There is talk lately about social media revolutionizing how companies recruit, with some concluding that we’re witnessing the end of the recruiting profession as we know it.
The arguments go like this:
Social media tools (LinkedIn, Twitter, Facebook, blogs etc.) will change the way companies find prospective employees. Search will be faster and more targeted.
Companies will use these tools to build relationships with pools of highly qualified individuals (who might work for them tomorrow or sometime in the future).
While I agree that social media will transform recruiting, I don’t think it will make things any easier
Here’s my take on how things will look and work after this big online wave washes over us.
Imagine a utopia where everyone has a detailed online profile. Every recruiter will be able to ‘see’ all of the talent and companies will have equal opportunity to market to candidates.
A world like that will soon be overflowing with competing messages.
Generating a targeted message that will be heard above the noise will become increasingly difficult – and more critical. More than ever before, companies will compete for the top people in every industry.
The war for talent will rage, but it will do so in an online world.
How to win an online war for talent?
The companies that attract talent will be those who:
A) Deliver a compelling story
Recruiting great people will be like marketing and selling a product. Companies will need to understand what motivates talented people and offer a ‘product’ (aka job description and career page) that gets them excited. For instance:
A company’s message will not be the only one that candidates hear. HR will need to borrow strategies from PR.
Will they work with leaders and innovators? Will they build products or solve problems that challenge them professionally?
Remember, these people will probably be happily employed elsewhere. In order to entice them, the company must offer a compelling opportunity.
The product message must be delivered professionally by real people who can answer tough questions.
Finding the best candidates will be easier, but attracting them will be more difficult.
Companies will also need to . . .
B) Build long-term relationships with future candidates
Social media tools will enable companies to build an engaged audience of individuals interested in their message and their vision. Smart companies will stop looking at recruitment as a reactive process characterized by bursts of frantic activity.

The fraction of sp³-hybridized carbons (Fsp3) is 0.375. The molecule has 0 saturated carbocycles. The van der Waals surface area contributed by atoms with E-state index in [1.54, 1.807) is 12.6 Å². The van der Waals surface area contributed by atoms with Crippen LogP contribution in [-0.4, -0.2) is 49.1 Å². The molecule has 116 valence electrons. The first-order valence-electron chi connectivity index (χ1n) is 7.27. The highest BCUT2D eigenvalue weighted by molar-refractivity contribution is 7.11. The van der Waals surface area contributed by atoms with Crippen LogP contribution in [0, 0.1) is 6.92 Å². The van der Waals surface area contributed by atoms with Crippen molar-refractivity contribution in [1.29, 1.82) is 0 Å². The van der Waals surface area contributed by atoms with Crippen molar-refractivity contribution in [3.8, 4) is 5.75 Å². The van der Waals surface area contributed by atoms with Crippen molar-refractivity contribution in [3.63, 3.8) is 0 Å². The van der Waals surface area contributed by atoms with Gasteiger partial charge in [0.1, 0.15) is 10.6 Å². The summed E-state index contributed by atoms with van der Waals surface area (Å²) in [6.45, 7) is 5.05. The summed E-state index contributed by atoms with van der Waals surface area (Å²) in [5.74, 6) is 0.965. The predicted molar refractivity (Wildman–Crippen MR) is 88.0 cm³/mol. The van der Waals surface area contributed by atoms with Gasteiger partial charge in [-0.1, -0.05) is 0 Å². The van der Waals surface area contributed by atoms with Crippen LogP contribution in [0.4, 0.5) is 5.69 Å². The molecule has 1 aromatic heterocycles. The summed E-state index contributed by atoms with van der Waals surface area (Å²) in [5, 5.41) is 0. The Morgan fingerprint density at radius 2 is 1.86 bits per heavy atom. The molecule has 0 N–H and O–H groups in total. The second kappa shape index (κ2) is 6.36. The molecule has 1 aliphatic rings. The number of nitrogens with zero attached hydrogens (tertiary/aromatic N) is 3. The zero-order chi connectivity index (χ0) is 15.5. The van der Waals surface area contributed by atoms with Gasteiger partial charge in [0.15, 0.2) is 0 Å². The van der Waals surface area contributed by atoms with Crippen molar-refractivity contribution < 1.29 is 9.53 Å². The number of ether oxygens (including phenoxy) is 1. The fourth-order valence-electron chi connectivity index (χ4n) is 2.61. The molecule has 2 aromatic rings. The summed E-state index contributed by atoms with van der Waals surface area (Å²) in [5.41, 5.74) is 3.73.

Teams will be built based on the value great people can bring, rather than qualifying against a grocery list of skills and keywords.
Many Recruiting Companies and Recruiters will Drown
I am actually hopeful that a big wave of change is coming in the world of recruitment. I won’t miss the high-churn personnel agencies selling mediocre talent to desperate companies, or the recruitment departments that act more like purchasing teams than sales teams.
In many ways this apocalyptic change will be good. The new world of recruiting will be smarter, faster and tougher. The role of the recruiter will change.
As in every apocalypse, only the resourceful will survive.
About 3 years ago, when SL was much smaller, one of the newspapers I wrote for wanted to hire a couple of staff people. They decided to hold an inpromptu open house. I volunteered to hang out at the front of the office and greet people, talk with them, get their information and try to determine if they were good for the positions. We posted something in the search and within an hour had 14 really good canidates show up. That is back when SL had less than 1 million registered accounts, today I think they are north of 30 million.
I liked your article. I am not worried about the end of recruiting, because ultimately there will need to be people who understand hiring, jobs, and people, and recruiters do that very well.
I totally agree with you Jim though - may the fittest and most resourceful survive